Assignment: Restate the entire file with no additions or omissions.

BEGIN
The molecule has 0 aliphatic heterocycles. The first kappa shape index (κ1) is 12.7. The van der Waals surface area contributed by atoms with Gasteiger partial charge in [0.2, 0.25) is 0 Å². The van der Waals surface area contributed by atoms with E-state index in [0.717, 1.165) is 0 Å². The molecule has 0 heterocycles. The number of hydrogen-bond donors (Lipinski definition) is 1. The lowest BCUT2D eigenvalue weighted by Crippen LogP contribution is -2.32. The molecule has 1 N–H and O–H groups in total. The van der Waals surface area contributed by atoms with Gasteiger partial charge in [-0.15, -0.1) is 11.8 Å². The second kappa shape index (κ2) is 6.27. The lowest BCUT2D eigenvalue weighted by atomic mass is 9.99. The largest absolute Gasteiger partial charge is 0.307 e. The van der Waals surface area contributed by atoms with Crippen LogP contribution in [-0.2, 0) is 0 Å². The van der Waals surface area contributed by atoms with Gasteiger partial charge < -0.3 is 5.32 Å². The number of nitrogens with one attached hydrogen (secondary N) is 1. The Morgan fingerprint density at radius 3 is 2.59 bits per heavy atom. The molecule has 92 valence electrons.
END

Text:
The molecule has 0 aliphatic heterocycles. The first kappa shape index (κ1) is 12.7. The van der Waals surface area contributed by atoms with Gasteiger partial charge in [0.2, 0.25) is 0 Å². The van der Waals surface area contributed by atoms with E-state index in [0.717, 1.165) is 0 Å². The molecule has 0 heterocycles. The number of hydrogen-bond donors (Lipinski definition) is 1. The lowest BCUT2D eigenvalue weighted by Crippen LogP contribution is -2.32. The molecule has 1 N–H and O–H groups in total. The van der Waals surface area contributed by atoms with Gasteiger partial charge in [-0.15, -0.1) is 11.8 Å². The second kappa shape index (κ2) is 6.27. The lowest BCUT2D eigenvalue weighted by atomic mass is 9.99. The largest absolute Gasteiger partial charge is 0.307 e. The van der Waals surface area contributed by atoms with Crippen LogP contribution in [-0.2, 0) is 0 Å². The van der Waals surface area contributed by atoms with Gasteiger partial charge < -0.3 is 5.32 Å². The number of nitrogens with one attached hydrogen (secondary N) is 1. The Morgan fingerprint density at radius 3 is 2.59 bits per heavy atom. The molecule has 92 valence electrons.